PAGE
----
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Besides having to suffer an agonizing defeat, the Suns had to endure the attentions of a mob of sloshed crazies. Referee Richie Powers was assaulted by one extremist. Suns Ricky Sobers and Dennis Awtrey were ready to rumble. A courtside table was picked up and hurled into the air. A basket support was almost toppled over. And the elderly and woefully undermanned Garden security force stood virtually helpless as hundreds of snorting fans stormed the floor at the close of the second overtime, believing that the game had ended and that their beloved Celtics had won. In fact, a full, fateful second remained.
The scene, when play finally resumed, was not encouraging for Phoenix. "It's a fortunate thing that one of the players did not wind up with a broken leg or a broken arm," said an angry John MacLeod. The Phoenix coach had had to spend half of each time-out weeding Celtic fans out of the Phoenix huddles, and he harbored a suspicion that the chaos had intimidated his team in a way the Celtics could not. The Suns began the third overtime cautiously, as if they expected the worst from the crowd. "You never know," said Phoenix' Dick Van Arsdale. "Some crazy fan is liable to come at you with a gun."
"If some fan hits me on the court, he's in trouble," said the 6'10" Awtrey, the Suns' substitute center. "That's our territory. We can't go in their territory. They can't come in ours."
The disorder marred a game that should be remembered and savored like a crystal glass of vintage wine. It was so exciting that a dehydrated, haggard Coach Tom Heinsohn staggered into the Boston locker room and almost fainted.
The epic began to unfold with the Suns down 32-12 after nine minutes. Their best play until then had been the time-out. But MacLeod had taken a diverse group of veterans—some of them castoffs—and rookies, and molded a tough team. Patiently they chipped away, good poker players waiting out a run of doleful luck, systematically running their clockwork offense.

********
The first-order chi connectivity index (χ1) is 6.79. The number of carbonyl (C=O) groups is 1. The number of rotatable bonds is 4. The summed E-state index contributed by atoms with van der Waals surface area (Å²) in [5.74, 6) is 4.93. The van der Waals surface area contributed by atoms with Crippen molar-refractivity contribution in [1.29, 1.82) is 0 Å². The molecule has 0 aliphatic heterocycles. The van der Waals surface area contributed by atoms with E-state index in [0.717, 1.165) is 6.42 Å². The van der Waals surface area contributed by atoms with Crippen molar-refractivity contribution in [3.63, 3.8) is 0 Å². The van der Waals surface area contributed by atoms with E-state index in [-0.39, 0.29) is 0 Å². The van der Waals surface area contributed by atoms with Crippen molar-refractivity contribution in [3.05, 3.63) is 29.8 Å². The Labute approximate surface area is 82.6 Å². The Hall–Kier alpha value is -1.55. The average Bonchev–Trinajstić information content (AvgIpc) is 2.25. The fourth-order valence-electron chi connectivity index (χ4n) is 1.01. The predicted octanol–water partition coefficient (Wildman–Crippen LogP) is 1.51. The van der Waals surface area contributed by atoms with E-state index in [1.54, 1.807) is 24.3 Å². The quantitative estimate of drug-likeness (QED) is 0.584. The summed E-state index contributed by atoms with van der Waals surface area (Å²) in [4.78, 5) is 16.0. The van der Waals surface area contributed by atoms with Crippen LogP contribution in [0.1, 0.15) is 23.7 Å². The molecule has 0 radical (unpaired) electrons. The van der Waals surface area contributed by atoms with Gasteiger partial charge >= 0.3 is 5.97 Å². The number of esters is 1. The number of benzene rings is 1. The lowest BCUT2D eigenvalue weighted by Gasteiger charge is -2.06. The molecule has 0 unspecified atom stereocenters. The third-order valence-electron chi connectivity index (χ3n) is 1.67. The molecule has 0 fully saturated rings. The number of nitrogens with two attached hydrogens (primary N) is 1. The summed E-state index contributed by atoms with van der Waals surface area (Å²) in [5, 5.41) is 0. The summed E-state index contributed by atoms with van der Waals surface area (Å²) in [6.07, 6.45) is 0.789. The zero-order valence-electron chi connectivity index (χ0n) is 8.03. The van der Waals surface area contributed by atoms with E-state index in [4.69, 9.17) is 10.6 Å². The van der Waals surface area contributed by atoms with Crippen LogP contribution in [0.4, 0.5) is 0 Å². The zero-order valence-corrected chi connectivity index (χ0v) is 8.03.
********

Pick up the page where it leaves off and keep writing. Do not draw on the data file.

Meanwhile, the Celtics were being forced to shoot from so far outside that they required downrange tracking; in the last half they scored only 34 points. Both teams had opportunities to win the game near the end of regulation but Perry and Havlicek each blew free throws. For that they should be thanked. The score remained 95-95 and what took place thereafter opened clogged arteries from coast to coast.
The first overtime merely caused television sets to smoke, ending at 101-101. The second overtime was the thriller. Fifteen seconds from the end the Celtics had a three-point lead and the fans were chanting "We're No. 1," though it might as well have been "Jo-Jo-White," so spectacular had been the Celtic guard. Then Van Arsdale scored and Paul Westphal stole the ball from Havlicek, giving Perry a 15-foot jump shot. He rebounded his miss, took another jumper which hit to put Phoenix ahead 110-109.
The Celtics ran a play for Havlicek. Hondo had last scored way back at the end of regulation, and since then had been practicing the 20-foot curve ball jumper. But now Havlicek put down his shoulder, drove down the left side past a wary Ricky Sobers and banged one in off the backboard from 15 feet out—111-110. Instant hysteria. The fans took over the floor. The problem, as Referee Powers eventually made clear, was that there was still one second to play.
In the ensuing confusion, Westphal came up with an ingenious idea. The Suns were to get the ball at the endline with one second and no chance at all. So when the floor had been cleared, Westphal called a time-out, which was illegal since Phoenix had no time-outs left. White therefore got to shoot a technical, which put Boston up 112-110. But the Suns had the ball at midcourt. They got it in to Garfield Heard who launched a jumper that brushed the ceiling and swished. And it was time for overtime No. 3.
For much of the series, the Boston backcourt had been inconsistent. While Charlie Scott blasted away with the accuracy of a sawed-off shotgun, and reserve Kevin Stacom skated on melting ice under Heinsohn's heated gaze, only White, who later was voted the series' MVP, had held things together. But even Jo Jo could not finish off the Suns. In this third overtime it remained for reserve Glenn McDonald—at the stroke of midnight—to accomplish that. Just as the digital clock in the arena jumped to 12:01, McDonald scored on a short jumper to give Boston a lead it held the rest of the way, hanging on to win 128-126. On this night, at least, Phoenix was indeed a team of Sunderellas.